In the saucepan, add the remainder of the ingredients and bring it to a medium boil to help thicken the sauce. Once the sauce is at the consistency you want, allow it to cool and store in sterilised jars in the refrigerator.

Guyana: Paratha Roti

Oil-roti, buss-up-shot, Dhal puri. Some of the names I have grown to associate with the iconic national dish of both Guyana and Trinidad. From the Street Vendor in San Fernando to the Blue Hut on Mount Irvine Beach in Tobago, Roti is enjoyed by everyone, everywhere. The hardest task I have found however was not in the consuming, but finding someone who could do it well (or as well as my Mother…as we would all say). And I’m sad to report that those places and people are very few and hard to find. Many make the mistake of preparing Roti much like chapatti or some other flat bread, which is fine to those who don’t know any better, but to those who can sniff a good Roti from a far off it won’t be enjoyed as well.

The key to making a good Guyanese Paratha Roti is letting the dough rest adequately between each stage. The ratio of baking powder to flour is equally important. It’s also important that you use the right utensils. IMG_6930A Tawah (flat iron griddle) is what is used to cook the Roti on for the best results. There are several other stages not to mention the filling which varies if you are making Dhal Puri roti or simply oil-roti (plain). But essentially it is a tedious process, but once you get the hang of it its a really convenient side dish that can be stored in the freezer and used whenever you want to.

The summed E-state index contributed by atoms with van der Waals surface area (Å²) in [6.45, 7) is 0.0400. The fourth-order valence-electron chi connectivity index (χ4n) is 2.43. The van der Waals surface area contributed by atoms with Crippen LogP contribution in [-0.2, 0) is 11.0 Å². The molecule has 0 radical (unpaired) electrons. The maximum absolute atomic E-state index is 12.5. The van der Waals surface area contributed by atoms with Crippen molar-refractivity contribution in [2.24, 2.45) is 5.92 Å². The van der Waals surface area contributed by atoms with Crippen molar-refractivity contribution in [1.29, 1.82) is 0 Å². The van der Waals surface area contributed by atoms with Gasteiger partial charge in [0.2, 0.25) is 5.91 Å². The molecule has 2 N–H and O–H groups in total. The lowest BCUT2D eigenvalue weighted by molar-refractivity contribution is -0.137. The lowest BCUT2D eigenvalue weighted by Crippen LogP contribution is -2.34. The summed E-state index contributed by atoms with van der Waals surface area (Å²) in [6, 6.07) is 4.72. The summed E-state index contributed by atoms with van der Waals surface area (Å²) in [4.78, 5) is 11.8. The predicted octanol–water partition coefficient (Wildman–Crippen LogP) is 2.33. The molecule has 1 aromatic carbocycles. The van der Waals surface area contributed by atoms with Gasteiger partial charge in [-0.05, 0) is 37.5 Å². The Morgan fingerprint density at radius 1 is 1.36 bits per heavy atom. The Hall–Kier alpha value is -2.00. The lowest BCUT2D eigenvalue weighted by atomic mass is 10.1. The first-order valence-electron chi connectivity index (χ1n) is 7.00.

If you would like details of the recipe below, feel free to e-mail me: lovelorettaskitchen@gmail.com and I will be sure to send you the detailed directions (with step by step pictures).

Copyright © Ranette Prime and Love Loretta’s Kitchen, 2014. All Rights Reserved.